The Limitations of Intersectionality without Unbreakapartable Struggle

The most recent wave of the immigrant rights movement has focused on fighting for and protecting the Dream Act or protection for Deferred Action for Childhood Arrivals (DACA) recipients. The Dreamers are promoted as a movement of young Brown Latinx folks coming from Mexico and Central America. This narrative excludes Black immigrants from the Americas and around the globe who face the same challenges as other undocumented folks, and because of anti-black racism in the U.S., experience higher rates of police/ICE contact based on the color of their skin. Here in LA , we saw Black workers being asked to turn out to events supporting immigrants, but rarely asked to speak about being a Black immigrant. The anti-blackness of the immigration and criminal justice systems was viewed as a side issue within the immigration issue as a whole.

Without real intersectional analysis and unbreakapartable struggle, the most marginalized are sacrificed to privilege some folks, leaving the interlocking systems of oppression intact. Many Black and queer organizers have made it clear that we will not participate in campaigns that fail to put forward an analysis and demands that address intersecting oppressions. This has meant there are more organizations and movements experimenting with how to make intersectionality truly meaningful in our movements. These are two examples of how organizations that COiL members participate in are attempting to turn an intersectional analysis into unbreakapartable struggle: Students Deserve and Orange County Immigrant Youth United (OCIYU).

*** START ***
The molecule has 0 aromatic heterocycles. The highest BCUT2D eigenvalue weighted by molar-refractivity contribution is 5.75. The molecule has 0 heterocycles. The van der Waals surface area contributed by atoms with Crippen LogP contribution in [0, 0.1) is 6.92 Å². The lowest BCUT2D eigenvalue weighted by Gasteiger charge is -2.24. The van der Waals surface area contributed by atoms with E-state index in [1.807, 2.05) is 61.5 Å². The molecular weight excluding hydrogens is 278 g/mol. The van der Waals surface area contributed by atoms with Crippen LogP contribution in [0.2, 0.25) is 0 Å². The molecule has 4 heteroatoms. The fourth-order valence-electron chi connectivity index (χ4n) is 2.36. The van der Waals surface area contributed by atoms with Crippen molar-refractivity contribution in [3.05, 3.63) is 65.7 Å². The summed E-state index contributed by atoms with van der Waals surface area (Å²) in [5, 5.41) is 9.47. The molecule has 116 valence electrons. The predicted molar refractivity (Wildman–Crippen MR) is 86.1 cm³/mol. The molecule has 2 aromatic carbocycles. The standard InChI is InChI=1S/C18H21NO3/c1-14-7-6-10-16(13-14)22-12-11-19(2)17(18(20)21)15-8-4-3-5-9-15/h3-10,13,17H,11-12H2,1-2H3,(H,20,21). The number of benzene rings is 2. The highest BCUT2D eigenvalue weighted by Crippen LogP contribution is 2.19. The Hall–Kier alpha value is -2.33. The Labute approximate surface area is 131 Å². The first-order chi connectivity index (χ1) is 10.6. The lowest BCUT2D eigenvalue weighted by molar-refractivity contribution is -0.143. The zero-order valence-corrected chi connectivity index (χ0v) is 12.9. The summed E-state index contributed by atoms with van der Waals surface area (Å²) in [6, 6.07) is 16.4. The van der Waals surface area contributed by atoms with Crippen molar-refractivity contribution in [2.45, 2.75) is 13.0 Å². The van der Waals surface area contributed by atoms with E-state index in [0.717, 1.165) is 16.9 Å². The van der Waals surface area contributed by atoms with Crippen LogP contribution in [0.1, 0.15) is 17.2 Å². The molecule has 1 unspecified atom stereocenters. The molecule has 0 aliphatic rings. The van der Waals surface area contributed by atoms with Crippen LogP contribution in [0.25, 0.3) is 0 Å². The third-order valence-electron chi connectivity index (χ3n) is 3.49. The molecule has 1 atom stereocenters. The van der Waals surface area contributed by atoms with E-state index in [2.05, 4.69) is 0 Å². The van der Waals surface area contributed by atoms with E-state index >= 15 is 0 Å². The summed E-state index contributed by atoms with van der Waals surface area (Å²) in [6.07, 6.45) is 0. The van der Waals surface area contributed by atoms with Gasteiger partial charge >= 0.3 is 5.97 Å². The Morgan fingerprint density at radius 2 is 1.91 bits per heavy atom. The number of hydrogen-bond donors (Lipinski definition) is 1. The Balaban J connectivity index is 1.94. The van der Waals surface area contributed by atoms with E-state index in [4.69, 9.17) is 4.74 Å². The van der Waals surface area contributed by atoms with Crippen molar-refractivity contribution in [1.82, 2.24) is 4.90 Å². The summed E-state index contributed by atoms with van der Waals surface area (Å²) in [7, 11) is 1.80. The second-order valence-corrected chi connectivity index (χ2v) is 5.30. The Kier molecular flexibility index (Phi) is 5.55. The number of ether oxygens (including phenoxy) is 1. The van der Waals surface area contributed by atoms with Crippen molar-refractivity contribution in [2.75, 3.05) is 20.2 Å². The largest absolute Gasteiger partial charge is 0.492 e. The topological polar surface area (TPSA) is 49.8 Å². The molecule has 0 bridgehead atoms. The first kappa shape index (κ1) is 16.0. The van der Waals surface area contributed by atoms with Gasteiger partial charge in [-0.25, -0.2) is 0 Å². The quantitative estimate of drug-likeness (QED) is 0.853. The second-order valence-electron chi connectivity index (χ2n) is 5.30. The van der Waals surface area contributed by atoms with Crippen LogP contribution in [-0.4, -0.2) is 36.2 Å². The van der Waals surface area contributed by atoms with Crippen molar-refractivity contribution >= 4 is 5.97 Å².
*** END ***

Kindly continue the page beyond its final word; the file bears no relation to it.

Study Alternatives
COiL Reflections on Emergent Strategy
WTF Happened In The 20th Century?!
A Liberatory Vision
What We Value & Envision
South Africa
1871 Paris Commune
DMSC Sex Workers Union Kolkata, India
The Politics & Principles of LA COiL
A Clear Vision Means We Do Our Work Differently
Making an Intersectional Analysis Central
Anti-Colonialism: A ‘Manly’ Fight?
War an Answer For Violence Against Women?
The Limitations of Intersectionality without Unbreakapartable Struggle #metoo
The Limitations of Intersectionality without Unbreakapartable Struggle DREAMERs
My Struggle is Your Struggle
Pedro Lemebel: A Gay Communist from Chile
Garment Workers Center
2001 Economic Collapse in Argentina
Intersectionality in Action
Combahee River Collective
Students Deserve: LAUSD students lead the fight against a racist and classist school system
Orange County Immigrant Youth United (OCIYU)
The Limitations of Intersectionality without Unbreakapartable Struggle
Horizontalism and a New Kind of Leadership
Ella Baker
Non-Hierarchy in Practice
Non-Hierarchy and Power
Growing Our Work
The Horizontalist Movement We Build Can Build Power